The longer I write about food, the more I find myself anchored to the hunk-of-meat end of the spectrum, in defiance of white tablecloths, painstakingly manicured small plates, and precious little tidbits sent out as gifts of the kitchen. The kitchen gift I want is a quarter of a lamb, rubbed in spices and coffee and subjected to the heat of an old-fashioned grill, or onions cooked right in the embers of a fire so that their exterior layer turns black as coal, leaving the interior juicy and caramelized.

Becca Dilley / Heavy Table
Becca Dilley / Heavy Table

Hunks of homemade bread, earthy local cheese, whole grilled fish, and cunningly made sausages — that’s what’s for dinner at the peasant end of the table, and that’s where some of the future of food must certainly lie.

This isn’t a unique opinion. Thomas Boemer and Nick Rancone, the Corner Table / Revival guys, are moving toward fire in a big way with their new place at the former Schmidt brewery. (Big isn’t a metaphor; it’s a literal reference to the 20-foot-wide wood-burning hearth that will anchor the yet-to-be-named place.) Jordan Smith of Black Sheep Pizza does some amazing things with coal-fired pizza and the new grill at his Nicollet Avenue location. Jorge Guzman has put Surly’s Brewer’s Table and dining hall on the national map via his skill with fire and smoke.

Becca Dilley / Heavy Table
Becca Dilley / Heavy Table

And with the Heavy Table’s involvement in the Chef Camp project (pictured) we’re trying to put a hand in because fire makes delicious food, because it’s seductive and mercurial, and because this is an authentic direction for the Upper Midwest culinary scene: something anchored around a campfire (or a hearth) that brings a pioneer spirit to the world of dining.

Molecular gastronomy and artfully composed fine plates will always have their place here in the Upper Midwest and elsewhere. But diners looking for something a bit more wild and soulful need only get the grill going to discover the past — and future — of food. — James Norton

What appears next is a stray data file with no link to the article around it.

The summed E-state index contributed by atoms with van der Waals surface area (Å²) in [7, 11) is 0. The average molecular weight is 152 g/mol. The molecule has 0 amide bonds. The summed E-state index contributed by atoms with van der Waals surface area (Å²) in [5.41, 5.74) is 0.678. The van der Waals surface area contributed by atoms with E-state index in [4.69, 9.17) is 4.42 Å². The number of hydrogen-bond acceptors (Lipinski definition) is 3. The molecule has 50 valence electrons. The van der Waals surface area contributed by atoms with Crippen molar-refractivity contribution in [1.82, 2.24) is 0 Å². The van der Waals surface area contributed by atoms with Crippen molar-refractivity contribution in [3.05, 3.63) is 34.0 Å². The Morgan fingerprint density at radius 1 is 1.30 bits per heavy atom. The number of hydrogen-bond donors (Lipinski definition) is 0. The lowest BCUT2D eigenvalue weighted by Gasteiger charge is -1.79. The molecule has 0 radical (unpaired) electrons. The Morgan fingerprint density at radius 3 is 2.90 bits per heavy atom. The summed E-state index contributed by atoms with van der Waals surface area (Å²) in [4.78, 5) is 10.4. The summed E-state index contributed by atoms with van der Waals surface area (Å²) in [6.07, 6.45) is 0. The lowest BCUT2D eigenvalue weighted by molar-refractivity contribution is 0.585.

NOW OPEN

Brianna Stachowski / Heavy Table
Brianna Stachowski / Heavy Table
Brenda Johnson / Heavy Table
Brenda Johnson / Heavy Table
Brenda Johnson / Heavy Table
Brenda Johnson / Heavy Table
James Norton / Heavy Table
James Norton / Heavy Table
  • World of Beer, 356 N Sibley St, St. Paul | Part of a chain including locations in Wauwatosa and Appleton, Wis., and Naperville, Ill. Our Bite is here.
  • Lu’s Sandwiches, 10 6th St NE, Minneapolis | The second location of this “small menu” banh mi spot.
  • Blackeye Roasting Company, 3740 Chicago Ave S, Minneapolis | An 18-seat cafe located in the Minneapolis skyway — with 10 tap lines of nonalcoholic beverages that include nitro cold brew coffee, nitro iced tea, kombucha, and draft cocktails — is coming later this summer.
  • Costa Blanca Bistro, 2416 Central Ave NE, Minneapolis | The latest spot from the opening-restaurants-like-crazy Hector Ruiz. Here’s our review.
  • Lawless Distilling, 2619 28th Ave S, Minneapolis | Our visit detailed here.

The Tap: Welcome to the Sidecar Era

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This week in the Tap: Thoughts about the state of casual spinoff restaurants in Minneapolis-St. Paul, and some ideas for others to come.

The Tap is the metro area’s comprehensive restaurant buzz roundup, so if you see a new or newly shuttered restaurant, or anything that’s “coming soon,” email Tap editor James Norton at editor@heavytable.com.

Becca Dilley / Heavy Table
Becca Dilley / Heavy Table

The Rise of the Sidecar Restaurant

If there’s one trend over the past five years that merits the twin titles of “Most Lasting” and “Most Welcome,” it’s the proliferation of sidecar restaurants — the more casual, more affordable, more sustainable travel companions of chef-driven prestige eateries. Alma’s Brasa is the classic example, but they’re everywhere now, and are increasingly a baked-in part of the business plan for major restaurant launches. (The “sidecar,” in fact, often reaps the bulk of the profits drummed up by the high-profile but expensive-to-operate bigger sister restaurant.)